The point of FI movement is to live below your means and accumulate wealth over time so you achieve FI.
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Old 12-04-2018, 12:42 AM
 
Location: On the road
5,926 posts, read 2,887,264 times
Reputation: 11341
Quote:
Originally Posted by wheelsup View Post
That would decimate any plan and long term ability to retire. At least with money you can fix most of that and move on.
That's the other benefit of being on the path to FI, even if not there yet it offers you a lot more options in life. Something like a major one-time expense, salary reduction, etc. that might cripple many financially instead becomes just a change in retirement horizon.
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Old 12-04-2018, 06:44 AM
 
Location: East Coast of the United States
17,235 posts, read 19,531,226 times
Reputation: 12986
Quote:
Originally Posted by mysticaltyger View Post
I would add that expensive metro areas are just not a place for those who want to have kids. They're hostile to families precisely because of overly restrictive zoning laws that make it difficult and expensive to build new housing.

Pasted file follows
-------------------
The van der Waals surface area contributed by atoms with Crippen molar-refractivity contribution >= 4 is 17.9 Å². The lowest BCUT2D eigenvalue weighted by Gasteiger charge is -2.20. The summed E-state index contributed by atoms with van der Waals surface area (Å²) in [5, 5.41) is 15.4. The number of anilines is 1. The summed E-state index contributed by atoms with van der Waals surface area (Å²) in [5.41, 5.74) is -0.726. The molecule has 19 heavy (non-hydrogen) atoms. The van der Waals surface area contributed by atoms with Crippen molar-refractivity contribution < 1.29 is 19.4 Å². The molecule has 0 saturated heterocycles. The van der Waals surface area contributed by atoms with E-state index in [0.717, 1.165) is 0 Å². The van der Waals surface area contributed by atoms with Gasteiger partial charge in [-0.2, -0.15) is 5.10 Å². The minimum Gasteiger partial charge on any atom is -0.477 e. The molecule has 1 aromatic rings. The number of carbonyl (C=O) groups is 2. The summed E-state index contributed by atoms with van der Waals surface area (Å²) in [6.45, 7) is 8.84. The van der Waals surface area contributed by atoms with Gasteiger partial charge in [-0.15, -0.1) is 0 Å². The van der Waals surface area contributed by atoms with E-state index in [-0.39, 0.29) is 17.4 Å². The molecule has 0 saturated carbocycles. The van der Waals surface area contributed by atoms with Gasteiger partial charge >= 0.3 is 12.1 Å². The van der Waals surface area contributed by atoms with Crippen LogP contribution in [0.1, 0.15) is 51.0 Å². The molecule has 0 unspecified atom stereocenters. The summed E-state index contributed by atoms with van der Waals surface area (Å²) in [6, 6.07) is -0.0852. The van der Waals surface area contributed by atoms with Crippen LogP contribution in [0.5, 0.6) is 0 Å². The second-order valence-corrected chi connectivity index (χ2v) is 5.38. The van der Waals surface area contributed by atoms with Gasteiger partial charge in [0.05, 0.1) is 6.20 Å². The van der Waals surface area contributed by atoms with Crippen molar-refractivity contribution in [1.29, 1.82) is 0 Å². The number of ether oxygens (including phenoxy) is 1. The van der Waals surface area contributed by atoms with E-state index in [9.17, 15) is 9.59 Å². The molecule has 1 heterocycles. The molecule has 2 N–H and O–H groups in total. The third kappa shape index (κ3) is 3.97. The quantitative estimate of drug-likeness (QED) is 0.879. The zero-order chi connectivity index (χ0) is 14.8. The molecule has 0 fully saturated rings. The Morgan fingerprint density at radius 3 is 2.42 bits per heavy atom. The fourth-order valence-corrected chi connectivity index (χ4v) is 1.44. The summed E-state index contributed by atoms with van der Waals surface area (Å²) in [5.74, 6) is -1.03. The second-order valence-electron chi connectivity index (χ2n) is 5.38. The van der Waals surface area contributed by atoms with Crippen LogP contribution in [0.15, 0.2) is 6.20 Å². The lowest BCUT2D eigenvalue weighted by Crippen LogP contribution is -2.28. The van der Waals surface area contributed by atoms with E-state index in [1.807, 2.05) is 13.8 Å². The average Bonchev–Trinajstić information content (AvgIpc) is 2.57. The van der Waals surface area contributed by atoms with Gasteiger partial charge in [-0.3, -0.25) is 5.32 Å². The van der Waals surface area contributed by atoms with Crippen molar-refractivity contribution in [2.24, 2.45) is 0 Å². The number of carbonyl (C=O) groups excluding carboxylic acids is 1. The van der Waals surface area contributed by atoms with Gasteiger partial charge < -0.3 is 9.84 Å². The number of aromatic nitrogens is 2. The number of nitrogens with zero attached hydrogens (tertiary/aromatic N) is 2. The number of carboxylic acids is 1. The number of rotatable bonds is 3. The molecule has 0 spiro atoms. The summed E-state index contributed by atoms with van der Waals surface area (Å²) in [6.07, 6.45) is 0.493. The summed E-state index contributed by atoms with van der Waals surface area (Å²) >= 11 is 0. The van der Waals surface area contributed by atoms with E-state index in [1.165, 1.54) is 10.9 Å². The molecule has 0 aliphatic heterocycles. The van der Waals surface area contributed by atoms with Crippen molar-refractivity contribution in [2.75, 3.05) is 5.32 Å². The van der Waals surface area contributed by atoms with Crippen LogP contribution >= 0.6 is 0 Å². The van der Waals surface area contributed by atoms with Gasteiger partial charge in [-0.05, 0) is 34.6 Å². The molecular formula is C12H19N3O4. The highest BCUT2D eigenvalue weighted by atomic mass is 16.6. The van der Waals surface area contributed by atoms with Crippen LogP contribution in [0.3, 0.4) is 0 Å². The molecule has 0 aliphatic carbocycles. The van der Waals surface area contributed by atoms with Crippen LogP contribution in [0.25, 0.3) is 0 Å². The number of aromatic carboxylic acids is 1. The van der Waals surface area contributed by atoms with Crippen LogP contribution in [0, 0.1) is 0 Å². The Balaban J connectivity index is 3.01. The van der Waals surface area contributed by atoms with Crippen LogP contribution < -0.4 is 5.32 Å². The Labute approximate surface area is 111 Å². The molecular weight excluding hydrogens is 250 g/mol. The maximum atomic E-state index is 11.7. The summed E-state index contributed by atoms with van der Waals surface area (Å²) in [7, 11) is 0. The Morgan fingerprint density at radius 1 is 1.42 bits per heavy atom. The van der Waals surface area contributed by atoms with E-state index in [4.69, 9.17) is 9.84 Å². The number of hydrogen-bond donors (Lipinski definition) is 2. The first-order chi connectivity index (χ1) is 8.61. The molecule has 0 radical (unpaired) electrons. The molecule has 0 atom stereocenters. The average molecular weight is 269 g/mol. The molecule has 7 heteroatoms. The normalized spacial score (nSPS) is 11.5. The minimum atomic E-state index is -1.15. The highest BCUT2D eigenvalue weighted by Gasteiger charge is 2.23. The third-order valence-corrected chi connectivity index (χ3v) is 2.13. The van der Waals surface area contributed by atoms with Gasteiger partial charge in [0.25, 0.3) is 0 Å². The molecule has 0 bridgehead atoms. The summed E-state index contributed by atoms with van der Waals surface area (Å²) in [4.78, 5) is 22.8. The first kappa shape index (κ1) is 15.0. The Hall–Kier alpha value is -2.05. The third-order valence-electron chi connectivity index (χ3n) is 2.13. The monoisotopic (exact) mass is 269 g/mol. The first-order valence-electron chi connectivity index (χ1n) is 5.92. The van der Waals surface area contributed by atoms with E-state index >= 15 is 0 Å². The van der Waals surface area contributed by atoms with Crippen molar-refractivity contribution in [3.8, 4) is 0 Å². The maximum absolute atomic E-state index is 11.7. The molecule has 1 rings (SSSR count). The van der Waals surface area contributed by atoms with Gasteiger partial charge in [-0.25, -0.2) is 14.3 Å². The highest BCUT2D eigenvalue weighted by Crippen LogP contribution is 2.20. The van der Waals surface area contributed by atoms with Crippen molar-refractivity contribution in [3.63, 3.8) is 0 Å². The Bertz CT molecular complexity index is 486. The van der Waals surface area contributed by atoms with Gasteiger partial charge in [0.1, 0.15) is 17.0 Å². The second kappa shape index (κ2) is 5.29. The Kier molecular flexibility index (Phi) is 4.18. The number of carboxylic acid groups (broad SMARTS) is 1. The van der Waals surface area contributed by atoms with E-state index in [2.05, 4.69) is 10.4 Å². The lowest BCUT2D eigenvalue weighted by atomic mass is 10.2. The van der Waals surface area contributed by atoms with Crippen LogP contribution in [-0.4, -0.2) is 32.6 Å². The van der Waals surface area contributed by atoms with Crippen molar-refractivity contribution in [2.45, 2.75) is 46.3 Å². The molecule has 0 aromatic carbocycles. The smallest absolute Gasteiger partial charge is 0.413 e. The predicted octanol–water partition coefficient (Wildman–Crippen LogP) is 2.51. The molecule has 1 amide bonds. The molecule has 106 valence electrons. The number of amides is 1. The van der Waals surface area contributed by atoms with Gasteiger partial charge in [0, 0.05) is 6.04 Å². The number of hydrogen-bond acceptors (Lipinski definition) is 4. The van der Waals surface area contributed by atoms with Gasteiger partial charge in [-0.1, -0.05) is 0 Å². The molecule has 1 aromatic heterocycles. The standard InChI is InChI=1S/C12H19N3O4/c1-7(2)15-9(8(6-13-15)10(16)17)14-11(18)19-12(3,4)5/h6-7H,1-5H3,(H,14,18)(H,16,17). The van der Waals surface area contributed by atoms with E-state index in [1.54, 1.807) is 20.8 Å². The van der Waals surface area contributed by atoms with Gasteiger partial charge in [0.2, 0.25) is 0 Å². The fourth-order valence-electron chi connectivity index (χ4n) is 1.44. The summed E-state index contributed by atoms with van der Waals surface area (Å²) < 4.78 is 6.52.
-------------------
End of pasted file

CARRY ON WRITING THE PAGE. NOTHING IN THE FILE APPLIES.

That's why many people who pursue FI either don't have kids, or if they do, they typically have them in more moderate cost areas. They know the math doesn't pencil out for having kids in expensive metro areas.
That makes sense. But at the same time, the higher COL metro areas are precisely where the higher paying jobs tend to be.

Your HHI is not likely to be $135k in the middle of Nebraska, unless you are lucky or an outlier.
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Old 12-04-2018, 06:55 AM
 
5,450 posts, read 2,294,635 times
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Quote:
Originally Posted by Stockyman View Post
MSN article about a couple who retired early in their 30's. Man was an engineer and wife was a project manager. https://www.msn.com/en-ca/money/pers...cid=spartandhp

Hoping there will be an article about a couple who retired in their 30's that either worked at Wal-Mart, Home Depot, or Applebee's. Seems that only Engineers can retire in their 30's.

I majored in English and could have retired comfortably in my mid-30s after the sale of my first business. The snag was the three kids we chose to have.
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Old 12-04-2018, 07:58 AM
 
7,378 posts, read 11,546,048 times
Reputation: 8182
Quote:
Originally Posted by mysticaltyger View Post